Trip to the Holy Land prompted a Kentucky man to build a “Garden of Hope”

Spirit of the Bluegrass
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COVINGTON, Ky. (WDKY)– On a hill overlooking the Ohio River, with a great view of Cincinnati, is a garden that looks something like a church yard, with a cross and a statue of Christ. The sounds of I-75 now drown out the birds in this once peaceful place called “The Garden of Hope.”

“When I first heard about, I thought ‘that’s interesting.’ Then I went to visit and it’s such a special place,” said Jason French, the curator at the nearby Behringer-Crawford Museum. French is always on the lookout for history related to northern Kentucky. But he recently discovered even many life-long residents of Covington aren’t aware the garden is still open to visitors.

The garden was the dream of Rev. Morris Coers. He was inspired to build it after a visit to the Holy Land in 1938.

“He had that passion and felt he could build something so people could experience a little of what he did in Israel,” French said.

A former caretaker has been quoted as saying Rev. Coers tried for a long time to buy the land where the garden sits, but the owner wanted $1,000. He returned many times, hoping the price would come down. At last, the owner told Coers he had heard a voice from the Lord telling him to sell the land. He asked Coers how much he had with him and sold the property right then for $5.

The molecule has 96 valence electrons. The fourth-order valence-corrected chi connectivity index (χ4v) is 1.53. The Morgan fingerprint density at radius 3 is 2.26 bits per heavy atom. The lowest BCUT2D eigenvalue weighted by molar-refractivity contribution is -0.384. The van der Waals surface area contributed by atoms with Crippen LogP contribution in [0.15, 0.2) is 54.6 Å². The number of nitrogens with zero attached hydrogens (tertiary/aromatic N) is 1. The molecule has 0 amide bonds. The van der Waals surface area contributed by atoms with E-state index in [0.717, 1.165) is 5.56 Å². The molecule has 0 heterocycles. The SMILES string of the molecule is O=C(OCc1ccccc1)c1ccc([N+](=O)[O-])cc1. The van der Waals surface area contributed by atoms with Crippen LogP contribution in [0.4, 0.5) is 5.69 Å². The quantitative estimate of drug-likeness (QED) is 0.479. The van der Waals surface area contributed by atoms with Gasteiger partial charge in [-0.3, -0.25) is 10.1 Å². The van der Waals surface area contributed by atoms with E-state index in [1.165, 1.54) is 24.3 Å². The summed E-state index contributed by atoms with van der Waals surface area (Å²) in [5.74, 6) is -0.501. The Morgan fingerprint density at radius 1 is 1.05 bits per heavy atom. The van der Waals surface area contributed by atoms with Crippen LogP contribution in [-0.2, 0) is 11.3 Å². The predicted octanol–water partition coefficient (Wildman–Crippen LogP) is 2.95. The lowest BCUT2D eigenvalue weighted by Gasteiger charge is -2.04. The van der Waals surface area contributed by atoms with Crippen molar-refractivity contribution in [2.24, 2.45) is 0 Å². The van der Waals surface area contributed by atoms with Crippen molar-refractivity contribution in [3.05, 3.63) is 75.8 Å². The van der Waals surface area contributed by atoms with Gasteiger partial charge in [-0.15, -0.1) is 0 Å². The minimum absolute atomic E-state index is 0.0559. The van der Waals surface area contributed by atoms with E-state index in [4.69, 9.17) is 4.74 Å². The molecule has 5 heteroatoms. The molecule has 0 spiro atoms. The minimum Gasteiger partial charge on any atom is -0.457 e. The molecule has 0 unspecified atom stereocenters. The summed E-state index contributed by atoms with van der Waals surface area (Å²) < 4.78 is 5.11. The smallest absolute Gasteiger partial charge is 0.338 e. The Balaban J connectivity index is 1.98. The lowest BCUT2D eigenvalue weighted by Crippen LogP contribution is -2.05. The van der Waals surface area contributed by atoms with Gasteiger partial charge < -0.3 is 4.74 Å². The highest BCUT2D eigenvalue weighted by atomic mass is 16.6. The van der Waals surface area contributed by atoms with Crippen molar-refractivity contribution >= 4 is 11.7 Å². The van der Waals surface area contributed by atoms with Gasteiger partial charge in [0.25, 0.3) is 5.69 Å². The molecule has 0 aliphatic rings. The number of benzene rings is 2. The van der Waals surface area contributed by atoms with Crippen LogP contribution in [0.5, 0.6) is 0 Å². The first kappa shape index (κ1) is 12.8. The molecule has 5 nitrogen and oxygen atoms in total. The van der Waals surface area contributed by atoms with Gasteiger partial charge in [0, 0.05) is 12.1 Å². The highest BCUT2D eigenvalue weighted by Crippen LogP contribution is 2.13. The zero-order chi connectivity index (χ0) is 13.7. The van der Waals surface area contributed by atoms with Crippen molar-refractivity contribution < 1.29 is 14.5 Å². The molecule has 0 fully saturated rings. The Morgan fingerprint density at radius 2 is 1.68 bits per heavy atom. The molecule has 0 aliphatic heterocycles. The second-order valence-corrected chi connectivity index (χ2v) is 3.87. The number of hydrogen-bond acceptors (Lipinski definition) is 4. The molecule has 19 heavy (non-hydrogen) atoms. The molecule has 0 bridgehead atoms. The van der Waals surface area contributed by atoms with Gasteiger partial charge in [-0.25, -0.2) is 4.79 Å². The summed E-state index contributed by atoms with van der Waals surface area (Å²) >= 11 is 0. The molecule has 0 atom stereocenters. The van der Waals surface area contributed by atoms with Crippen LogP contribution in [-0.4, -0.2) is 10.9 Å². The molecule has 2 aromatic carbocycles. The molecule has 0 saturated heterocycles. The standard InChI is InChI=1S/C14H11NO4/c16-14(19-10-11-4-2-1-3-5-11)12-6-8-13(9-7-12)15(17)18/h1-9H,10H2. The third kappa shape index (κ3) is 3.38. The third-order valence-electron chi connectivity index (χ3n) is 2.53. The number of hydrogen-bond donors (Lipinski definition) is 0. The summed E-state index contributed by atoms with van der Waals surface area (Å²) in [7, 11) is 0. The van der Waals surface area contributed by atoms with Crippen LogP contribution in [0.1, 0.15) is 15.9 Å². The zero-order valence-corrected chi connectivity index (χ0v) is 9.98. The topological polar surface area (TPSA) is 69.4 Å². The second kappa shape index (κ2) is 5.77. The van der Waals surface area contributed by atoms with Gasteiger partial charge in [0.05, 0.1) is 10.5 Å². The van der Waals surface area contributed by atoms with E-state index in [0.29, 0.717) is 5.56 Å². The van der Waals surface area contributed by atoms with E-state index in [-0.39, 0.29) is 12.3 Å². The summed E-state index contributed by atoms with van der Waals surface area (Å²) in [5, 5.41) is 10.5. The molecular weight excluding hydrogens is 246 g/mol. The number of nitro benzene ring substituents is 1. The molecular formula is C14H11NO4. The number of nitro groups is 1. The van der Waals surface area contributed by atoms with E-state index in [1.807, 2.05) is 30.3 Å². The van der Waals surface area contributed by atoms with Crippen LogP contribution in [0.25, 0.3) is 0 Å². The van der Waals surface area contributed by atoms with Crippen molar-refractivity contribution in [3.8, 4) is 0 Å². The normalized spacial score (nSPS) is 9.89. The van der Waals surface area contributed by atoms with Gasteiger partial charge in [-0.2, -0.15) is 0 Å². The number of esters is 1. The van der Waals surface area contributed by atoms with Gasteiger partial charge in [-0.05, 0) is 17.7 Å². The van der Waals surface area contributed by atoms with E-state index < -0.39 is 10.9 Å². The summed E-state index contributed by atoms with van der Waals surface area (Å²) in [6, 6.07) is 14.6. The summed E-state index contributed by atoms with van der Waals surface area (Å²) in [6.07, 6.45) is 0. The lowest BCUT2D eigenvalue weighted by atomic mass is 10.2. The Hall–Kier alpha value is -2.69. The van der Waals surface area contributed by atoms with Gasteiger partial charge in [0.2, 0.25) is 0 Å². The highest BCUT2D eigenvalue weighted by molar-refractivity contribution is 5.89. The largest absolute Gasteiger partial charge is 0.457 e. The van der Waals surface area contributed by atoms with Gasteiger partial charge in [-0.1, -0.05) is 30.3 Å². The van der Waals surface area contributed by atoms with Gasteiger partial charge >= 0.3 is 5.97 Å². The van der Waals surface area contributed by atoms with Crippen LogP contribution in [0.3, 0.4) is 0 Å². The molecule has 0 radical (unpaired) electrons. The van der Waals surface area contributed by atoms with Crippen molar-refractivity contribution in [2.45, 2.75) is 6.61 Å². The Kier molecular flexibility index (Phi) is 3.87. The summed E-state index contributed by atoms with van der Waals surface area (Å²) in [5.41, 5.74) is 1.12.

What Rev. Coers wanted most was to recreate the tomb of Jesus, something he finally did in 1958, using more than 300 tons of concrete. He died just two years after seeing his dream become reality, but not before also building a replica of a carpenter’s shop and a 16th Century Spanish Chapel.

There are rocks on the property that came from the Jordan River and one is from the Jerusalem’s wailing wall. Over the years there have been weddings in the garden, Easter sunrise services and woodworking demonstrations. Tourists used to come by the busloads. But now, unless you’re lucky enough to find a caretaker on the property, you’ll find the tomb and the buildings locked.
Despite the noise and some neglect, the original goal remains.

“Many people go up there and pray and it brings hope to a lot of people,” French said.

The garden is located at 699 Edgecliff Street in Covington.

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